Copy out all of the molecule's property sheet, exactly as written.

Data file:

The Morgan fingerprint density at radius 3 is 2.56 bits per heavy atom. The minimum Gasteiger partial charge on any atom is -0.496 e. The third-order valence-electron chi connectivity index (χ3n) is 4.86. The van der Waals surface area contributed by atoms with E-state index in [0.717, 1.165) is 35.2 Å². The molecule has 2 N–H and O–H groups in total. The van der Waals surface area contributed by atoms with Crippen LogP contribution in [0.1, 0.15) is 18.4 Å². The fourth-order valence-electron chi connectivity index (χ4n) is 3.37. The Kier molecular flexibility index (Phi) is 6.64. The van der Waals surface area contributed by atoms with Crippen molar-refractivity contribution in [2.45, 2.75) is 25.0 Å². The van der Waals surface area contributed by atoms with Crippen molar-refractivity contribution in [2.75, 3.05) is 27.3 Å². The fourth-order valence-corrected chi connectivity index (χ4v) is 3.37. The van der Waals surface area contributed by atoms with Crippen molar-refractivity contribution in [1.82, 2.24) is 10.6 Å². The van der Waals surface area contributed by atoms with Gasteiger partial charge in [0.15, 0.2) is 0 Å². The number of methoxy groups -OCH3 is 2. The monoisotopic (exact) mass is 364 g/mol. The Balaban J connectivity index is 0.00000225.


The Morgan fingerprint density at radius 3 is 2.56 bits per heavy atom. The minimum Gasteiger partial charge on any atom is -0.496 e. The third-order valence-electron chi connectivity index (χ3n) is 4.86. The van der Waals surface area contributed by atoms with E-state index in [0.717, 1.165) is 35.2 Å². The molecule has 2 N–H and O–H groups in total. The van der Waals surface area contributed by atoms with Crippen LogP contribution in [0.1, 0.15) is 18.4 Å². The fourth-order valence-electron chi connectivity index (χ4n) is 3.37. The Kier molecular flexibility index (Phi) is 6.64. The van der Waals surface area contributed by atoms with Crippen molar-refractivity contribution in [2.45, 2.75) is 25.0 Å². The van der Waals surface area contributed by atoms with Crippen molar-refractivity contribution in [2.75, 3.05) is 27.3 Å². The fourth-order valence-corrected chi connectivity index (χ4v) is 3.37. The van der Waals surface area contributed by atoms with Crippen molar-refractivity contribution in [1.82, 2.24) is 10.6 Å². The van der Waals surface area contributed by atoms with Gasteiger partial charge in [0.15, 0.2) is 0 Å². The number of methoxy groups -OCH3 is 2. The monoisotopic (exact) mass is 364 g/mol. The Balaban J connectivity index is 0.00000225.